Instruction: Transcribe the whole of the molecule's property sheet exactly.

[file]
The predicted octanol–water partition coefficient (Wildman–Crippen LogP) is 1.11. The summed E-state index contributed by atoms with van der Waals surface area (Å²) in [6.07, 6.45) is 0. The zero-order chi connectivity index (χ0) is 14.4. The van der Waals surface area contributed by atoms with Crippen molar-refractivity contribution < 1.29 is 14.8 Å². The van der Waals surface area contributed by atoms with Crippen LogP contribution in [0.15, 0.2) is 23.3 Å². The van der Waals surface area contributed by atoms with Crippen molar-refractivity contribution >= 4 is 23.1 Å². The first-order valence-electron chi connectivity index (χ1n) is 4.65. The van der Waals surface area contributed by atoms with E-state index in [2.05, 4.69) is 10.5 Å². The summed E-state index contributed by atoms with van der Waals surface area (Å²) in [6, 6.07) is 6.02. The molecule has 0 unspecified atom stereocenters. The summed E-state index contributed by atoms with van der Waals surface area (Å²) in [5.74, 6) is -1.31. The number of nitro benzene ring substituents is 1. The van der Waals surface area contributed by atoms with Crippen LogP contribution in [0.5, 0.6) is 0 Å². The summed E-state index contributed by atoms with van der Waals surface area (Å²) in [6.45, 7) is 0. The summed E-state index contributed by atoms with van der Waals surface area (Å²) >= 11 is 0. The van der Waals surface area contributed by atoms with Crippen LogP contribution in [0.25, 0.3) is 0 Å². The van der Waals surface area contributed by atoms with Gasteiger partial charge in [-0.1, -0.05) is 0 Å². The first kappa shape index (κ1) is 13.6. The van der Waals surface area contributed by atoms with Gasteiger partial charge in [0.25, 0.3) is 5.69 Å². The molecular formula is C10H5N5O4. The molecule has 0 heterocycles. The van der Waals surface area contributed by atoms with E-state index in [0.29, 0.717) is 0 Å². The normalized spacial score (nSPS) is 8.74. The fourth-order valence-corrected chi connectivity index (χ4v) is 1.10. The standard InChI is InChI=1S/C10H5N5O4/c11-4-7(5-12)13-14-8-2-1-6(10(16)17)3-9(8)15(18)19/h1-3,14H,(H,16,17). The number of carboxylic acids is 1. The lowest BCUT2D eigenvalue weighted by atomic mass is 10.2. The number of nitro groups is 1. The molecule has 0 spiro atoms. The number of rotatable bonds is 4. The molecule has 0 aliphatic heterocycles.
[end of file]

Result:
The predicted octanol–water partition coefficient (Wildman–Crippen LogP) is 1.11. The summed E-state index contributed by atoms with van der Waals surface area (Å²) in [6.07, 6.45) is 0. The zero-order chi connectivity index (χ0) is 14.4. The van der Waals surface area contributed by atoms with Crippen molar-refractivity contribution < 1.29 is 14.8 Å². The van der Waals surface area contributed by atoms with Crippen LogP contribution in [0.15, 0.2) is 23.3 Å². The van der Waals surface area contributed by atoms with Crippen molar-refractivity contribution >= 4 is 23.1 Å². The first-order valence-electron chi connectivity index (χ1n) is 4.65. The van der Waals surface area contributed by atoms with E-state index in [2.05, 4.69) is 10.5 Å². The summed E-state index contributed by atoms with van der Waals surface area (Å²) in [6, 6.07) is 6.02. The molecule has 0 unspecified atom stereocenters. The summed E-state index contributed by atoms with van der Waals surface area (Å²) in [5.74, 6) is -1.31. The number of nitro benzene ring substituents is 1. The van der Waals surface area contributed by atoms with Crippen LogP contribution in [0.5, 0.6) is 0 Å². The summed E-state index contributed by atoms with van der Waals surface area (Å²) in [6.45, 7) is 0. The summed E-state index contributed by atoms with van der Waals surface area (Å²) >= 11 is 0. The van der Waals surface area contributed by atoms with Crippen LogP contribution in [0.25, 0.3) is 0 Å². The van der Waals surface area contributed by atoms with Gasteiger partial charge in [-0.1, -0.05) is 0 Å². The first kappa shape index (κ1) is 13.6. The van der Waals surface area contributed by atoms with Gasteiger partial charge in [0.25, 0.3) is 5.69 Å². The molecular formula is C10H5N5O4. The molecule has 0 heterocycles. The van der Waals surface area contributed by atoms with E-state index in [0.29, 0.717) is 0 Å². The normalized spacial score (nSPS) is 8.74. The fourth-order valence-corrected chi connectivity index (χ4v) is 1.10. The standard InChI is InChI=1S/C10H5N5O4/c11-4-7(5-12)13-14-8-2-1-6(10(16)17)3-9(8)15(18)19/h1-3,14H,(H,16,17). The number of carboxylic acids is 1. The lowest BCUT2D eigenvalue weighted by atomic mass is 10.2. The number of nitro groups is 1. The molecule has 0 spiro atoms. The number of rotatable bonds is 4. The molecule has 0 aliphatic heterocycles.